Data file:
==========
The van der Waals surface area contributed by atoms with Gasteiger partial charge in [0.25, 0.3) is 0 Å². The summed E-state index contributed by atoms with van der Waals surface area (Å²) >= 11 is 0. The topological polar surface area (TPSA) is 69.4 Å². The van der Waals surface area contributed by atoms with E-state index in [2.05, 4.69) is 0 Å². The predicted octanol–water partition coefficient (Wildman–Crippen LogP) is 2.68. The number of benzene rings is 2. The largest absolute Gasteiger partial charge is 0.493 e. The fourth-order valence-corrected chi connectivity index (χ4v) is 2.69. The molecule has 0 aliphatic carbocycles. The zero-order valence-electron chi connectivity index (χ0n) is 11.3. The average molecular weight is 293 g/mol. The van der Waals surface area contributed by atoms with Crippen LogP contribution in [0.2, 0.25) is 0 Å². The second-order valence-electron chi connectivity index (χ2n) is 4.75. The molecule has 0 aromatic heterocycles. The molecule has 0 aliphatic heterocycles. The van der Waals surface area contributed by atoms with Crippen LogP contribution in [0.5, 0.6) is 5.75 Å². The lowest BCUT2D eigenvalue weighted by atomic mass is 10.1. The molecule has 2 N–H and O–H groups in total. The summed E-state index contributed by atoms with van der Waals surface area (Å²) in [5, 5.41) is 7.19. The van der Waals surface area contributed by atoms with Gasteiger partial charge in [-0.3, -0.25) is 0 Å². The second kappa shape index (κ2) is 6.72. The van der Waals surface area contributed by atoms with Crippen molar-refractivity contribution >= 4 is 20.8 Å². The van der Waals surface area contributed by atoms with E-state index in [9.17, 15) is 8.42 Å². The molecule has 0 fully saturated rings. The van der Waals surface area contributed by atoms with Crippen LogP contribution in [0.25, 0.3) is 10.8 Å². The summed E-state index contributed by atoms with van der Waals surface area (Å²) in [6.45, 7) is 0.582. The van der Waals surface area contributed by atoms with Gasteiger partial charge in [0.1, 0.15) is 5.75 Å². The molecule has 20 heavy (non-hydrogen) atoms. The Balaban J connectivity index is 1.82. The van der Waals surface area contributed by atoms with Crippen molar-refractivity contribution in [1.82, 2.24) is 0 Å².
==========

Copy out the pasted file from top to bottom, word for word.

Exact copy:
The van der Waals surface area contributed by atoms with Gasteiger partial charge in [0.25, 0.3) is 0 Å². The summed E-state index contributed by atoms with van der Waals surface area (Å²) >= 11 is 0. The topological polar surface area (TPSA) is 69.4 Å². The van der Waals surface area contributed by atoms with E-state index in [2.05, 4.69) is 0 Å². The predicted octanol–water partition coefficient (Wildman–Crippen LogP) is 2.68. The number of benzene rings is 2. The largest absolute Gasteiger partial charge is 0.493 e. The fourth-order valence-corrected chi connectivity index (χ4v) is 2.69. The molecule has 0 aliphatic carbocycles. The zero-order valence-electron chi connectivity index (χ0n) is 11.3. The average molecular weight is 293 g/mol. The van der Waals surface area contributed by atoms with Crippen LogP contribution in [0.2, 0.25) is 0 Å². The second-order valence-electron chi connectivity index (χ2n) is 4.75. The molecule has 0 aromatic heterocycles. The molecule has 0 aliphatic heterocycles. The van der Waals surface area contributed by atoms with Crippen LogP contribution in [0.5, 0.6) is 5.75 Å². The lowest BCUT2D eigenvalue weighted by atomic mass is 10.1. The molecule has 2 N–H and O–H groups in total. The summed E-state index contributed by atoms with van der Waals surface area (Å²) in [5, 5.41) is 7.19. The van der Waals surface area contributed by atoms with Gasteiger partial charge in [-0.3, -0.25) is 0 Å². The second kappa shape index (κ2) is 6.72. The van der Waals surface area contributed by atoms with Crippen molar-refractivity contribution >= 4 is 20.8 Å². The van der Waals surface area contributed by atoms with E-state index in [9.17, 15) is 8.42 Å². The molecule has 0 fully saturated rings. The van der Waals surface area contributed by atoms with Crippen LogP contribution in [0.25, 0.3) is 10.8 Å². The summed E-state index contributed by atoms with van der Waals surface area (Å²) in [6.45, 7) is 0.582. The van der Waals surface area contributed by atoms with Gasteiger partial charge in [0.1, 0.15) is 5.75 Å². The molecule has 20 heavy (non-hydrogen) atoms. The Balaban J connectivity index is 1.82. The van der Waals surface area contributed by atoms with Crippen molar-refractivity contribution in [1.82, 2.24) is 0 Å².